Johnson-Jennings, Michelle, Derek Jennings, and Meg Little Indigenous data sovereignty in action: The Food Wisdom Repository (2019)

  • This article arose from the experience of the authors at the Research for Indigenous Community Health (RICH) Center. Observing that while Indigenous health and nutrition information is available, it is dispersed and difficult to access, they proposed the development of a Food Wisdom Repository to gather meaningful data and information on Indigenous health practices and efforts. The result, supported by the Shakopee Mdewakanton Sioux Community, is an online digital repository of wise food practices grounded in Indigenous knowledge and IDS.
  • The project draws on Indigenous worldviews, knowledge and ways of knowing, beliefs, and forms of power. In particular, it is framed around the idea of wise practices — pragmatic, flexible and sustainable practices rooted in a given local context and the wisdom of community members — rather than the objective, hierarchical, hegemonic and acontextual “best practices” of Western science.

Montenegro, Maria Subverting the universality of metadata standards: The TK labels as a tool to promote Indigenous data sovereignty (2019)

  • This paper explores how metadata standards, and in particular the widely used Dublin Core, reinforce colonial legal property frameworks and disenfranchise Indigenous people, and how they could be used (or subverted) to exercise and promote IDS.
  • The author notes that the rights and creator fields of DC are in direct conflict with Indigenous epistemologies and protocols on the access, circulation, and use of traditional Indigenous knowledge (TK). The rights field is embedded in western legal practice designed to recognize and protect new creations or inventions, and require a designated individual author and original work in order to offer any protection. This emphasis on originality and individuality is at odds with Indigenous knowledge that emphasizes collective and cumulative knowledge acquired over generations. Similarly, both western IP law and the creator field within DC recognize the individual who records the lifestyles, languages and cultural practices of Indigenous people in film, audio, or image as the legal author, rather than the communities from which the content arose. As subjects but not authors, Indigenous people have no control over these recordings of their cultural practices, or how they are stored, accessed or reused. Indeed, they are even legally required to seek permission from the author to reuse these materials that document their lives and culture.
  • Developed in collaboration with Indigenous peoples, the TK labels are a set of digital tags that can be included as associated metadata in various digital information contexts such as CMSs, online catalogs and databases, finding aids and online platforms. These tags are intended to increase awareness of culturally appropriate circulation, access and use of Indigenous cultural materials. Designed to be used where communities are unable to assert legal control over materials, they provide important information about culturally appropriate use and stewardship. A Seasonal tag developed by the Penobscot Nation, for example, proscribes access to some content outside a given time of year, while an Attribution label, the most widely used, allows Indigenous communities to assert that they are the TK holders of the content and should be acknowledged as such.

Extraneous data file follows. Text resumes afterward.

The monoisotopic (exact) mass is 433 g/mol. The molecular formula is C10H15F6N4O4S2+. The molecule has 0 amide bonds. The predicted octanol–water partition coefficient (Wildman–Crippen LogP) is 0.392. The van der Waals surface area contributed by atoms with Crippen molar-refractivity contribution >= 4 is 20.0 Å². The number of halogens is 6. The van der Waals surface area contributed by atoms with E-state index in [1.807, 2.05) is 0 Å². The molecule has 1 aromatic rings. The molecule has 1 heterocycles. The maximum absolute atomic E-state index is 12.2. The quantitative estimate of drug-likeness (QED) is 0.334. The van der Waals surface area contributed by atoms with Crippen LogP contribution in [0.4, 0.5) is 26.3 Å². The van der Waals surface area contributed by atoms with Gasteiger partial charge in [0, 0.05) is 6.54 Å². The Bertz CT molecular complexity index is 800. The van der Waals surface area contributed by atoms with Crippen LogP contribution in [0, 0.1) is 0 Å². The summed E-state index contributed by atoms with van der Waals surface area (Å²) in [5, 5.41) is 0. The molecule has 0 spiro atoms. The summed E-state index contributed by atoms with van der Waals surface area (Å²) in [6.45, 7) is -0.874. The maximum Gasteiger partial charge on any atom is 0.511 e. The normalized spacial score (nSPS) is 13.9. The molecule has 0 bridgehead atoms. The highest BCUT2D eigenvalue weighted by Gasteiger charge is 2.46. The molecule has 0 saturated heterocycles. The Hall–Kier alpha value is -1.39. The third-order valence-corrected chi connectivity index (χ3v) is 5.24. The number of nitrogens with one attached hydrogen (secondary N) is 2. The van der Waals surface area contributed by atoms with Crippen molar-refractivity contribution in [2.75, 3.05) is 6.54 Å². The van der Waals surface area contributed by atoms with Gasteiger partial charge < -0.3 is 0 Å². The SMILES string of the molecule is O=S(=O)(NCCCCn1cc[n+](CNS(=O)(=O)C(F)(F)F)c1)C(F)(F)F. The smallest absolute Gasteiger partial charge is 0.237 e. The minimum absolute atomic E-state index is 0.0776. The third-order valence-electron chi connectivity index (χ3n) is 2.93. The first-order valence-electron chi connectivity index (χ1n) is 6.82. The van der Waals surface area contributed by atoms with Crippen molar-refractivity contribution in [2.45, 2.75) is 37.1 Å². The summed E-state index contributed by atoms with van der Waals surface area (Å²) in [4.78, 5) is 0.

• While the TK labels represent a welcome advance in capturing and asserting Indigenous metadata standards, they are voluntary, and therefore only function if non-tribal collecting institutions recognize the IDS of the tribes.

McMahon, Rob, Tim LaHache, and Tim Whiteduck Digital Data Management as Indigenous Resurgence in Kahnawà:ke (2015)

  • This article documents IDG experiences within the Kahnawà:ke Mohawk (Quebec) community as it set up and used ICT systems to manage community data on research, education, finance, health, membership, housing, lands, and resources. Their research followed the implementation of a customized digital data management system, and sought to find out employees of community service organizations, chiefly in education, conceived of and used data, and the role of data management as part of self-government and Indigenous resurgence.
  • The authors describe the initiative as an act of “everyday community resurgence,” but one that was accompanied by significant internal tensions and challenges. They note the need to avoid technological determinism in IDS, since the use of ICTs has the potential to exacerbate the effects of settler colonialism, concentrating and centralizing power.
  • The article describes the rollout, architecture, and governance of the Kahnawà:ke data management system. One of the challenges faced by the community was in data sharing, with a lack of trust between community organizations leading to data hugging and silos. This tension, which has been identified in other research cited by the authors, points to the need for trust-building in order to promote more holistic data sharing and optimal data use.

Oguamanam, Chidi. “Indigenous Peoples, Data Sovereignty, and Self-Determination: Current Realities and Imperatives.” The African Journal of Information and Communication (AJIC), 26, 1-20. https://doi.org/10.23962/10539/30360